WRIGHT WAY: The race set before us
by WILLIAM WRIGHT
May 25, 2011 | 2287 views | 0 0 comments | 41 41 recommendations | email to a friend | print
When I was young I was known as the fasted kid in my neighborhood. Running was the only thing I was exceptional at. Our family had a large backyard and I ran it every day, several times, as if someone was chasing me.

I pushed myself harder and harder to run faster and faster, with near reckless abandonment, unafraid of falling. By the time I was old enough to go outside and play with other children, everyone was amazed at my incredible speed.

After a while, my life was like a gunslinger’s. The fastest kids from surrounding neighborhoods all came to challenge me to foot races. I never lost. One year when I was 12, my father and I went to his hometown in West Point, Ga. He rarely went home, but when he did he enjoyed being the big man from Atlanta.

His family fried fish for breakfast and some chased it down with moonshine. We kids spent the days wrestling, running wild and playing cards. I was surprised that my tomboy cousin could pin me and how "skillful" they were at playing cards.

But during those summer evenings — Oh, how we ran! People would sit out on their porch watching us race. These kids were fast, but I was faster! My dad was impressed. I doubt he knew how fast I could run until that summer visit.

As word spread in their community about me that week, along came their fastest runner — a lean, athletic guy in his 20s.

“Who’s supposed to be so fast out here?” he shouted. All the kids my age ran to him. I was standing alone in the street watching as he approached me.

“I’ll bet I can beat him!” he yelled.

“You’re too old,” my dad shouted. “You spot my son and I’ll bet you $5 my boy will beat you!”

The guy pulled out $5. A bystander held their money as the children starting screaming in excitement. More people came out as their country champ took off his shoes. My heart was racing and my adrenaline was pumping hard! I heard them arguing about the distance, the finish line and the rules as I was finally spotted about 15 feet.

I could feel my pulse pumping in my temple! All I could think of was winning. Beating their fastest runner would give my dad bragging rights for life. He ran down the opposite end of the street to call it. I could hear people shouting out to their hometown favorite! My heart was racing as everything went silent. I took a deep breath.

“On your mark ... get set ... goooo!”

I took off! I ran so fast all I could hear was wind! People were screaming as I blew past where my dad was standing without ever seeing my opponent. I won!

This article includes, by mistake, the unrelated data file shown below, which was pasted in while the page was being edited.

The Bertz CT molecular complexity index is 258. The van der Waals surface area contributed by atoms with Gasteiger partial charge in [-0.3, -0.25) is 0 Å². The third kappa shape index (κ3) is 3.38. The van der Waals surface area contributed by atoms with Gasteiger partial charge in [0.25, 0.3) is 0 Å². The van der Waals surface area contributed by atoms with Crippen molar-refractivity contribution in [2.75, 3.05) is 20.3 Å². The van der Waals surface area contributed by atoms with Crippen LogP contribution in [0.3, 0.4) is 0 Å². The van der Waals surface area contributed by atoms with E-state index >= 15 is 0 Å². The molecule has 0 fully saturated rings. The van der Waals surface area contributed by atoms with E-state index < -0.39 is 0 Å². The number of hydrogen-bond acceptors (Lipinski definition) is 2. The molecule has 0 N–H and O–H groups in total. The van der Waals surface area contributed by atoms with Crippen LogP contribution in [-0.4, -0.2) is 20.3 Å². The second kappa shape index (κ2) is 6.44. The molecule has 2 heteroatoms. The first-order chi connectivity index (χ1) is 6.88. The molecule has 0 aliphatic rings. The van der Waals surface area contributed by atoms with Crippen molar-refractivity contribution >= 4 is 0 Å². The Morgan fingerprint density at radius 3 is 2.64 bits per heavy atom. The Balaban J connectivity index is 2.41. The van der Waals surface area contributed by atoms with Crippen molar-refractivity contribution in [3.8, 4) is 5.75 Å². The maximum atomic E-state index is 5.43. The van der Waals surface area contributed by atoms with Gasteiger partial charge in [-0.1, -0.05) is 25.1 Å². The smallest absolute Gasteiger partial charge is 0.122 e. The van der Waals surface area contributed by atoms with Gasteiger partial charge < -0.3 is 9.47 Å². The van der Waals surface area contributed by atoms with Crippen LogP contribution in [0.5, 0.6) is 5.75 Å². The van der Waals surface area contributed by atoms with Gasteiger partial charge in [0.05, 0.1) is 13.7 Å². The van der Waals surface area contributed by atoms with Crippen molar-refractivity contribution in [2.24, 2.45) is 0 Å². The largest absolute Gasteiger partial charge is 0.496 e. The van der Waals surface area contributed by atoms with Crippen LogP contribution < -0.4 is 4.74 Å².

As I was slowing down, however, a wind rushed by me and I saw my opponent pass me like a blur! He raised his hands in victory! Everyone was screaming and shouting. I was confused.

“Why did you stop running?” my dad asked. “You had him beat. Why did you stop?”

“I won,” I said in an uncertain tone. “You were the finish line, right?”

“No!” he said. People started arguing. The car just ahead of my father was the real finish line. I wasn’t paying attention. My dad offered him $25 to go again and I was ready, but the guy refused.

My dad was disappointed, but proud at the same time. I was just disappointed. I was not accustomed to losing. I blew it. I knew it and it hurt. Later in life this little episode reminded me of the truthfulness of Ecclesiastes 9:11, that the swift do not always win the race, because unforeseen occurrences befall everyone.

In life, as in sports, the finish line may not be where we think. Jesus said at Matthew 24:13, “But he who endures to the end shall be saved.” — New King James Version.

Paul added at Hebrews 12:1: “So then, because we have so great a cloud of witnesses surrounding us, let us also put off every weight and the sin that easily entangles us, and let us run with endurance the race that is set before us.” — New World Translation.

This marathon race for life calls for endurance. It also calls for something else. As 1Corinthians 9:24 explains, “Do you not know that those who run in a race all run, but only one receives the prize? Run in such a way that you may win.” — New American Standard Bible.

We can ask: In what way am I running? Am I following Divine directions in this race for life or am I running with reckless abandonment? 2Timothy 2:5 says, “Athletes cannot win the prize unless they follow the rules.” — New Living Translation.

What rules are Christians given? Here are a few “running regulations” found at Matthew 22:37-39, Mark 11:25, Luke 6:37-38, John 13:34-35, John 17:3, Acts 3:19, 1Corinthians 6:9-10, and James 1:2-4 & 27.

Whether it is a literal or spiritual race for life, victory may have less to do with distance than paying attention, following directions and avoiding distractions.

So whatever race you’re in, be sure to learn the rules, follow instructions and keep your eyes on the prize.

*For a copy of The Little White Book of Light featuring more Wright Way columns, visit barnesandnoble.com, booksamillion.com and amazon.com.